Hope this helps
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nes_matt
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Joined: 04 Jun 2008
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PostPosted: Sat Jun 20 09 6:03 am    Post subject: Reply with quote

One more quick question:

It seems like from my reading that MIG welding using flux core wire allows higher penetration than when using CO2 or Argon shield gas. Is this correct? The difference seems substantial depending on the source (various specs)
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RedneckRocket
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Joined: 09 Oct 2007
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PostPosted: Sat Jun 20 09 6:11 am    Post subject: Reply with quote

With my handler 140 I can weld 1/4 inch material at a lower voltage than I can with the normal wire and the weld gas. The down fall, in my opinion is that a 2 pound spool of wire is 26 dollars from Linweld. This will not be enough wire to compleate the pit, and I am not even building a trailer for it. A 3 foot tall bottle of gas is 39 dollars to refill and about 125 to purchase the bottle. I believe it is more cost effective to go the gas routel providing you have the breakers in your shop to handle the rates power. If not, go the flux core wire route. Either way, I do not think you can go wrong.

R.R.
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RedneckRocket
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PostPosted: Sat Jun 20 09 6:17 am    Post subject: Reply with quote

One thing I just noticed was that you plan on building your own trailer. I would suggest, from a safty stand point if you plan on building your own trailer and have no welding experisnce would be to either have an experisnced welder with you to help guide you and coach you along, or take some classes at the local trade school. Not saying that you can not do it, but if something would break while you are towing, that could be a bad deal.

R.R.
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nes_matt
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PostPosted: Sat Jun 20 09 7:00 am    Post subject: Reply with quote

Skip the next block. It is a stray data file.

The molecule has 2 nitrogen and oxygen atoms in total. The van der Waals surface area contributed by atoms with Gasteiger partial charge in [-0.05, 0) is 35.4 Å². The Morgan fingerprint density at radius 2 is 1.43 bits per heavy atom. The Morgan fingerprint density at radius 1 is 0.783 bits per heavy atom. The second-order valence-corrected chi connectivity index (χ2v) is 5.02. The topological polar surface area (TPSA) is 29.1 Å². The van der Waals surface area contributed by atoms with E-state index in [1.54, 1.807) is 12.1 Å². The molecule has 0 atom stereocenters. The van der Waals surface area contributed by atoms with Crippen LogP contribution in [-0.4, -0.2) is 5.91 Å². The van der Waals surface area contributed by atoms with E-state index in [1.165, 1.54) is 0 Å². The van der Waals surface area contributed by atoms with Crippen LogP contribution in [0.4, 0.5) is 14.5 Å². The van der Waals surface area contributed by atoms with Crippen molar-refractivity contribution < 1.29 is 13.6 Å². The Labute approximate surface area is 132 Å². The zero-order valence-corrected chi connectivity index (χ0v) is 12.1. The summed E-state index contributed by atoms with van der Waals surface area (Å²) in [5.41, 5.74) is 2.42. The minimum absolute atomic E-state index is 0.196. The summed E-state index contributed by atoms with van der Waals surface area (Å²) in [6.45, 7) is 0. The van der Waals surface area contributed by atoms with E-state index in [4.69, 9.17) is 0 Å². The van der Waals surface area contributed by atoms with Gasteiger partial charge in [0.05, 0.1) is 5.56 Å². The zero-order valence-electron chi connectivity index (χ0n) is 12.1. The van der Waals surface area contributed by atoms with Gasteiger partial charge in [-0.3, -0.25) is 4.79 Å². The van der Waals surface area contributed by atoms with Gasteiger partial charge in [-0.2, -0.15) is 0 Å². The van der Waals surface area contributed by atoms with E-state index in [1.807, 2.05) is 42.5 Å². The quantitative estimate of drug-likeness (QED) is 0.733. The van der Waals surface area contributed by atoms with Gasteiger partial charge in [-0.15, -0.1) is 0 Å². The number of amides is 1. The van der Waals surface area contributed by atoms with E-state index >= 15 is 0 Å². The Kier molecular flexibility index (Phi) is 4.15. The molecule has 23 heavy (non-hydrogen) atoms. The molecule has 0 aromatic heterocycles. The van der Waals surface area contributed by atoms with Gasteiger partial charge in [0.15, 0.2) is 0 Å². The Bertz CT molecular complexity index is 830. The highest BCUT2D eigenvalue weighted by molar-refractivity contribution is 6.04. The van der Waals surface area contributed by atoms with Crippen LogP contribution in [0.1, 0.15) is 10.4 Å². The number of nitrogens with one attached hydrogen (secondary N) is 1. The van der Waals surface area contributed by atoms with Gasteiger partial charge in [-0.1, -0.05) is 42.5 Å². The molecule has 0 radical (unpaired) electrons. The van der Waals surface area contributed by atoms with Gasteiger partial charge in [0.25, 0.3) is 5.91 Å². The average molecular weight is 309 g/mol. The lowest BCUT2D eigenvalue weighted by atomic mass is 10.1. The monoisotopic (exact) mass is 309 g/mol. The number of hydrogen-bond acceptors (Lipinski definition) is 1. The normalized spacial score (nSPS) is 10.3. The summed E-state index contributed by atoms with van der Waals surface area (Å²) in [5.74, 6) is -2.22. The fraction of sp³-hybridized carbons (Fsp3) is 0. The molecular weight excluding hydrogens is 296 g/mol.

RedneckRocket wrote:
One thing I just noticed was that you plan on building your own trailer. I would suggest, from a safty stand point if you plan on building your own trailer and have no welding experisnce would be to either have an experisnced welder with you to help guide you and coach you along, or take some classes at the local trade school. Not saying that you can not do it, but if something would break while you are towing, that could be a bad deal.

R.R.


Yes, I've thought about that... I think I will do as you suggest and get someone experienced to work on the trailer... don't need that falling apart and hurting someone while I trundle on down the highway!!
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XtraCheez
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Joined: 09 Jun 2009
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Location: Fayetteville, Arkansas

PostPosted: Sat Jun 20 09 7:25 am    Post subject: Reply with quote

I have 2 Miller welders (Maxstar 150 and Bobcat 250 Kohler) and it sounds crazy but if you do drop a large amount of money on a welder consider a gas welder as it doubles as a generator power plant. I used mine in the last Ice storm we had and it was a blessing. Plus they are portable. I have mine on a trailor with oxy/acetylene rig and job box ready to go.. Wink
Plus I get free rod, and a stick weld is stronger that a MIG/TIG weld and much more diverse range of rod.